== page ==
Scaffold used in fatal fall "was not up to the job"
Two building companies have been fined a total of £85,000 after a steeplejack fell 50 metres to his death during a scaffold collapse in Bolton.
Manchester Crown Court heard Bailey International Steeplejack Company Ltd had been contracted to carry out repairs on a disused Edwardian chimney at Swan Lane Mills in Great Leaver.
On 4 June 2007, John Alty, 40, and another worker were dismantling scaffolding, which had been erected around the chimney, after successfully completing the repairs. They began lowering parts of the scaffold to the ground with a winch, while standing on the remaining part of the scaffolding. As they were doing this the platform they were standing on collapsed. Mr Alty fell to his death but his colleague saved himself by grabbing hold of a fixed ladder, which was positioned next to the scaffolding, as he started to fall.
The HSE attended the scene on the same day and issued a Prohibition Notice to the company for failing to use a safe system of work. On investigation, the HSE found that the company had not used strong enough anchor fixings to attach the scaffolding to the chimney, despite knowing that the brickwork at the top was in a poor condition.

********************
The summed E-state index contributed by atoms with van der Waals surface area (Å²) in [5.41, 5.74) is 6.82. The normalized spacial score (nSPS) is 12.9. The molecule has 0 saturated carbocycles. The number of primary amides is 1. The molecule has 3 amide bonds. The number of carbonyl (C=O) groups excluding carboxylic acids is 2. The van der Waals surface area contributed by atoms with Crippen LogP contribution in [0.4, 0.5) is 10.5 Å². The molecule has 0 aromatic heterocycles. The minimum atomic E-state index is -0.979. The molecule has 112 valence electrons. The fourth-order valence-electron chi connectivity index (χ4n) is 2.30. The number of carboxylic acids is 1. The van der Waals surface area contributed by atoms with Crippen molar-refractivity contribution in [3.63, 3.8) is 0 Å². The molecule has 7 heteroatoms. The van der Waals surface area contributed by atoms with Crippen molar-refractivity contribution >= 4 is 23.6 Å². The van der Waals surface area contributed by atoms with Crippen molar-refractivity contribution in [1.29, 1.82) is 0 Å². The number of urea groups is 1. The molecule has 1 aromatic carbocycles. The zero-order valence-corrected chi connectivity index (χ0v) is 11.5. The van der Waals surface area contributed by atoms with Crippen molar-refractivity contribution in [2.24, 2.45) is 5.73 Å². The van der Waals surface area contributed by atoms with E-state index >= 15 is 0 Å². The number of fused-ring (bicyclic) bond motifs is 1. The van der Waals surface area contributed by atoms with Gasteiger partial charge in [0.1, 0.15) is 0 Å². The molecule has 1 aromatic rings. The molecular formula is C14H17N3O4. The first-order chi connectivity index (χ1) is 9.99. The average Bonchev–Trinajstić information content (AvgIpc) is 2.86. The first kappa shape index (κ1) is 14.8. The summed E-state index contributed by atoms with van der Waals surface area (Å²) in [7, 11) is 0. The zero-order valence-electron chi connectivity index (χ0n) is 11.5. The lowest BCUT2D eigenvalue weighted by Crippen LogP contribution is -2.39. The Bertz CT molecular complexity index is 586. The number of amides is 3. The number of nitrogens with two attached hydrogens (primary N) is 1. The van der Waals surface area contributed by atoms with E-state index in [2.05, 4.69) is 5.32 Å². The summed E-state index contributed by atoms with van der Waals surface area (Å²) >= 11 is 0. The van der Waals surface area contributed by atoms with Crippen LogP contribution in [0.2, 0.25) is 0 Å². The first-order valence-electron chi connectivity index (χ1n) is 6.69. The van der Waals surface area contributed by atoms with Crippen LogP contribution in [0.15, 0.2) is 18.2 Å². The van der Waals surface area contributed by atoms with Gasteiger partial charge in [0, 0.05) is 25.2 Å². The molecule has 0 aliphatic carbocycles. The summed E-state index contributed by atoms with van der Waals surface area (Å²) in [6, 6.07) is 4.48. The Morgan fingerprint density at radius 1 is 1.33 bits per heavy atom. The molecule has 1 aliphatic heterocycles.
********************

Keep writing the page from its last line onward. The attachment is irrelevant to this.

HSE inspector, Stuart Kitchingman, told SHP that the scaffolding had been damaged on a previous job, and Ken Brogden Ltd had been contracted to repair it. Water had leaked inside the scaffolding and frozen, which caused the joints to split. But instead of grinding out the joints and welding them back together, Ken Brogden simply welded over the weakened joints.
Inspector Kitchingman explained that the HSE was unable to establish conclusively weather the accident had been caused by the weak anchor fixings, the poor condition of the scaffold, or a combination of both. He said: “If the work had been properly managed, and carried out to industry standards, then Mr Alty would still be alive today.
“Our investigation found that the most likely cause of the scaffolding collapsing was the weak anchor fixings. But we could not rule out the poorly repaired joints on the scaffolding as a possible cause of Mr Alty’s death.
“Working as a steeplejack is a potentially dangerous job, and they need to be able to rely on their employers to provide equipment that keeps them safe. Unfortunately, the scaffolding and fixings that were provided simply weren’t up to the job.
Bailey International Steeplejack Company appeared in court on 28 January and pleaded guilty to breaching s2(1) of the HSWA 1974. It was fined £75,000 and ordered to pay £80,000 towards costs.
Ken Brogden Ltd appeared at the same hearing and pleaded guilty to breaching s3(1) of the HSWA 1974. It was fined £10,000 and £16,000 in costs.
In mitigation, Bailey said it now uses different fixings and has reviewed its safe systems of work.
Ken Brogden said it cooperated with the investigation and has worked closely with the HSE to ensure it now follows industry standards when carrying out similar repairs.
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